Pakistani Prime Minister Shahid Khaqan Abbasi dodged the question on the country’s controversial blasphemy laws while speaking at a session organized by U.S. think tank Council on Foreign Relations (CFR).
Kenneth Roth of the Human Rights Watch asked Abbasi whether he as prime minister would speak out against the blasphemy law under which a Christian man was recently sentenced to death for a poem he sent on WhatsApp that was deemed blasphemous.
Abbasi responded by saying:
The laws in the country are very clear, and it’s only up to the parliament to amend the laws. The job of the government is to make sure that the laws are not abused and innocent people are not prosecuted or prosecuted. So that’s my primary job. There has been debate on this issue in the provincial assemblies and in the national assembly, but it’s only up to the parliament to amend or change the laws.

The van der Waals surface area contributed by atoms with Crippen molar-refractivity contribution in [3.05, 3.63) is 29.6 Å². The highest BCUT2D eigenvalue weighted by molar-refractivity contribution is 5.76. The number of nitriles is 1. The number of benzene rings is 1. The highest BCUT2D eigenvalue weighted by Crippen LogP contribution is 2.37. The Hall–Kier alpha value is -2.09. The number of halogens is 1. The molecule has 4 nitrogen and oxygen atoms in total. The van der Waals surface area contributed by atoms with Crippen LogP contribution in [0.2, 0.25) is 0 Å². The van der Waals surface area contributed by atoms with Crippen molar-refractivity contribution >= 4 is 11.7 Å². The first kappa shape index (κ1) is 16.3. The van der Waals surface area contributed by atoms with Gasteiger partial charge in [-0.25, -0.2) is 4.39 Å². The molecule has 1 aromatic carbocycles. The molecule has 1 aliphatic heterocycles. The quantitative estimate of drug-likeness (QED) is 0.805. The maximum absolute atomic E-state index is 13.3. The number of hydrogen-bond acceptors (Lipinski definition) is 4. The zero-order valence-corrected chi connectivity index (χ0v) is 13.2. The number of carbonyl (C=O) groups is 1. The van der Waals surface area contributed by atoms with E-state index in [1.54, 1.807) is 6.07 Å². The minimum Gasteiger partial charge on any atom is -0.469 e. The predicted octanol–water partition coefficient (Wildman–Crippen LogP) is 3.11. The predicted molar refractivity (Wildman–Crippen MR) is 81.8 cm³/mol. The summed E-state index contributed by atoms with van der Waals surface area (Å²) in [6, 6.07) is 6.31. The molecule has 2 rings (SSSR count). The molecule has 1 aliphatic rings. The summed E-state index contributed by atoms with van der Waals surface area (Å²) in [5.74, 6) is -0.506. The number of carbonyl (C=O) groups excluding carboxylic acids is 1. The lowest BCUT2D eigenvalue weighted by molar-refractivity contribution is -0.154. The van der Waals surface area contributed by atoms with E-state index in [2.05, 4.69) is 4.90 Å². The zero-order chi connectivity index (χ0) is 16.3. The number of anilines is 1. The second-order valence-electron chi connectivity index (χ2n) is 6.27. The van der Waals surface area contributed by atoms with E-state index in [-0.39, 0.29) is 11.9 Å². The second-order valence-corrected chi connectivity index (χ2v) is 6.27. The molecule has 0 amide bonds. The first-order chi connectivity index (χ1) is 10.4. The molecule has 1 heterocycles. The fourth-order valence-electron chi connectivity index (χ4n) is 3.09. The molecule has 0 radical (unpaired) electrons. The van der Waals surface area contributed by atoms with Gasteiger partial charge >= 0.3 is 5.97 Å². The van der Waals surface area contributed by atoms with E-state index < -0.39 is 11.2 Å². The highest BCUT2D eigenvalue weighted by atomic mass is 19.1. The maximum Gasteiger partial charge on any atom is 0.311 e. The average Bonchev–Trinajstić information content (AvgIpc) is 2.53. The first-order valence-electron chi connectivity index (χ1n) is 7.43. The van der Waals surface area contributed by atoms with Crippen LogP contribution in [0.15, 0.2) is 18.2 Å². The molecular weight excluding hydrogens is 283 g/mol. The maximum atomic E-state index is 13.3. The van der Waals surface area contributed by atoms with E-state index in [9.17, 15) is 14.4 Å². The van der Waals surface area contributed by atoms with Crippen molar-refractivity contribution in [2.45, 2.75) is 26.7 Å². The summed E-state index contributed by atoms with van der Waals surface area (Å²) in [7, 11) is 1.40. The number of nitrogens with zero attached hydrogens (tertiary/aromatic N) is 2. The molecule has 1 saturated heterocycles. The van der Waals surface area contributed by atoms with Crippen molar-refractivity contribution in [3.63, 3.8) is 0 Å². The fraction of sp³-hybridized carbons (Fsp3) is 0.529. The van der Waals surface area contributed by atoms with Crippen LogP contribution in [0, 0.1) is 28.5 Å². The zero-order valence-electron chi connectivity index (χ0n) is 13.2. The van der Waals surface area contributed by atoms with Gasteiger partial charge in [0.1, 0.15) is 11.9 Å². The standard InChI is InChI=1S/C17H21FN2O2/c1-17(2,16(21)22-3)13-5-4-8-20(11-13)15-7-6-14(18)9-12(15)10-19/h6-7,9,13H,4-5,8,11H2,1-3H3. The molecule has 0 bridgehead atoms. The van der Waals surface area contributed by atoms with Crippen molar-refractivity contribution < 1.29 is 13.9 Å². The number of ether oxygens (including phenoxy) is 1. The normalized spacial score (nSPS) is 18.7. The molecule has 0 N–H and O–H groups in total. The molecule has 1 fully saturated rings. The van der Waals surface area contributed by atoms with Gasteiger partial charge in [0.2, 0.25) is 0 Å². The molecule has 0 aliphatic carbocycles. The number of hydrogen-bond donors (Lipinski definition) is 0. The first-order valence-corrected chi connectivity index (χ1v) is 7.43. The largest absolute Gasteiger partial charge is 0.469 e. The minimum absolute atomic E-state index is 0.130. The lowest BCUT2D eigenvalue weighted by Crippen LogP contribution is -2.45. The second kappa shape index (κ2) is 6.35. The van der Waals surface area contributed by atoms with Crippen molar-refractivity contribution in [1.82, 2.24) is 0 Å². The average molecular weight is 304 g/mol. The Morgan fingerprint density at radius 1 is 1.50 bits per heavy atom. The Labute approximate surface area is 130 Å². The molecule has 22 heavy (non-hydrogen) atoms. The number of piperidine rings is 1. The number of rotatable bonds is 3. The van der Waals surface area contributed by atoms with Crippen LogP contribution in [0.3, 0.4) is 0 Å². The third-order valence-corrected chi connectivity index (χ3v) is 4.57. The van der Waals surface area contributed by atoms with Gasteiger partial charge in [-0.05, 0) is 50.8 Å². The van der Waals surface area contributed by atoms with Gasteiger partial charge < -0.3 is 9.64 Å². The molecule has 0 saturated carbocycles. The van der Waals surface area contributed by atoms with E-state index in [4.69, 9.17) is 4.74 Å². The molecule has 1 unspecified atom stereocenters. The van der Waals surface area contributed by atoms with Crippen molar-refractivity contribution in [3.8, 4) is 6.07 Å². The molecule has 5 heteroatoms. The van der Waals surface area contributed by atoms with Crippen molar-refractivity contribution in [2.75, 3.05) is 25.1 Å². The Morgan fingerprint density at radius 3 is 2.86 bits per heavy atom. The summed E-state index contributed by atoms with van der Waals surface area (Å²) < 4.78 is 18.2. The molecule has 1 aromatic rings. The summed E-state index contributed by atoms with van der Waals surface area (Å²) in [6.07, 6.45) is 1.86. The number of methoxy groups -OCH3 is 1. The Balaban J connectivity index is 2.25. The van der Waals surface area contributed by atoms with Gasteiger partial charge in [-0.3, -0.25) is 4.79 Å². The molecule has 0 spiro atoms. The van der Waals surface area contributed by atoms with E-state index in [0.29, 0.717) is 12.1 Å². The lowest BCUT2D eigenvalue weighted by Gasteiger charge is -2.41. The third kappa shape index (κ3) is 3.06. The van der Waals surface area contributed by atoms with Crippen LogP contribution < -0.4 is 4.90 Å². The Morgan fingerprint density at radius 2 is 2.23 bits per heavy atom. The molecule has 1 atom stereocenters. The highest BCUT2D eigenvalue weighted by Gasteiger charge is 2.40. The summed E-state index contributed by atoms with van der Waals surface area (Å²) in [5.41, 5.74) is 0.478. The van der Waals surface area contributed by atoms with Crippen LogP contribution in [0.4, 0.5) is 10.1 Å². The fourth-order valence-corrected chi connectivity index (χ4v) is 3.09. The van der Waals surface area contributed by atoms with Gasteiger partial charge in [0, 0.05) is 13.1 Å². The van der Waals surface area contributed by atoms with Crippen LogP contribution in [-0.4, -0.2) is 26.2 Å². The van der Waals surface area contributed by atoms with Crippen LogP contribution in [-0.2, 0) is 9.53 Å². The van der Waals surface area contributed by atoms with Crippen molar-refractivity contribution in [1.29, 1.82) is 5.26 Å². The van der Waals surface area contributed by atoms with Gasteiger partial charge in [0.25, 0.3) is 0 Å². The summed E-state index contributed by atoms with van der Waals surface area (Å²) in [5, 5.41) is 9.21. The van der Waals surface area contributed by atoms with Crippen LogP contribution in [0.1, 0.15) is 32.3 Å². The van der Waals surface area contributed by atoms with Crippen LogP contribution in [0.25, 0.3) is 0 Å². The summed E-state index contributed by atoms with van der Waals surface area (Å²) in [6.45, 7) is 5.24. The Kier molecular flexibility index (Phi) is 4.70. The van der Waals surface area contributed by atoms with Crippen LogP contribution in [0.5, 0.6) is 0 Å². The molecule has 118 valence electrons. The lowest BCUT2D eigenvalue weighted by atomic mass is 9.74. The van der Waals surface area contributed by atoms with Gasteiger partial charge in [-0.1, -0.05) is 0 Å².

NYTimes corresponded David Sanger urged Abbasi that he was “in a position of both great political and moral leadership” and should speak out on the issue, Abbasi said:
Well, I cannot comment on what is the law of the country. As I said, the only amendment that can happen to that law can be done by the parliament, and there are two houses to the parliament.
Asked to take moral stand against "blasphemy" executions, Pakistan PM opts for cowardice, says it's up to parliament https://t.co/xpUtn94FPW pic.twitter.com/QPBxrQI0ld
— Kenneth Roth (@KenRoth) September 21, 2017
Abbasi is currently in New York to attend the 72nd session of the United Nations General Assembly.